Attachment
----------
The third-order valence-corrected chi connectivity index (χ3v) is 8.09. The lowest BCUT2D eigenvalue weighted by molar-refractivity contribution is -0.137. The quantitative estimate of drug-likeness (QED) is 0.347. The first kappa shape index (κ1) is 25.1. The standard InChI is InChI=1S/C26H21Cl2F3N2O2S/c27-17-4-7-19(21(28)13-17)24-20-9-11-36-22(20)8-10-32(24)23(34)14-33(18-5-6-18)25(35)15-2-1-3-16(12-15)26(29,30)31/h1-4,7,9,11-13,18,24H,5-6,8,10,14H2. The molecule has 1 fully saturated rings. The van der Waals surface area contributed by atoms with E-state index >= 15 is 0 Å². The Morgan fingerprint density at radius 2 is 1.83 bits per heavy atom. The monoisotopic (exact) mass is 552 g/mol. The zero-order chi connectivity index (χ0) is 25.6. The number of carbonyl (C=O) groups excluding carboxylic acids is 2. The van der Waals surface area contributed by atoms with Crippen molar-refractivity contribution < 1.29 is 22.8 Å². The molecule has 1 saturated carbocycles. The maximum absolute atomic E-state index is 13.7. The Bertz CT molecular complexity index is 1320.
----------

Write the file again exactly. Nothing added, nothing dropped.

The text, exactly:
The third-order valence-corrected chi connectivity index (χ3v) is 8.09. The lowest BCUT2D eigenvalue weighted by molar-refractivity contribution is -0.137. The quantitative estimate of drug-likeness (QED) is 0.347. The first kappa shape index (κ1) is 25.1. The standard InChI is InChI=1S/C26H21Cl2F3N2O2S/c27-17-4-7-19(21(28)13-17)24-20-9-11-36-22(20)8-10-32(24)23(34)14-33(18-5-6-18)25(35)15-2-1-3-16(12-15)26(29,30)31/h1-4,7,9,11-13,18,24H,5-6,8,10,14H2. The molecule has 1 fully saturated rings. The van der Waals surface area contributed by atoms with E-state index >= 15 is 0 Å². The Morgan fingerprint density at radius 2 is 1.83 bits per heavy atom. The monoisotopic (exact) mass is 552 g/mol. The zero-order chi connectivity index (χ0) is 25.6. The number of carbonyl (C=O) groups excluding carboxylic acids is 2. The van der Waals surface area contributed by atoms with Crippen molar-refractivity contribution < 1.29 is 22.8 Å². The molecule has 1 saturated carbocycles. The maximum absolute atomic E-state index is 13.7. The Bertz CT molecular complexity index is 1320.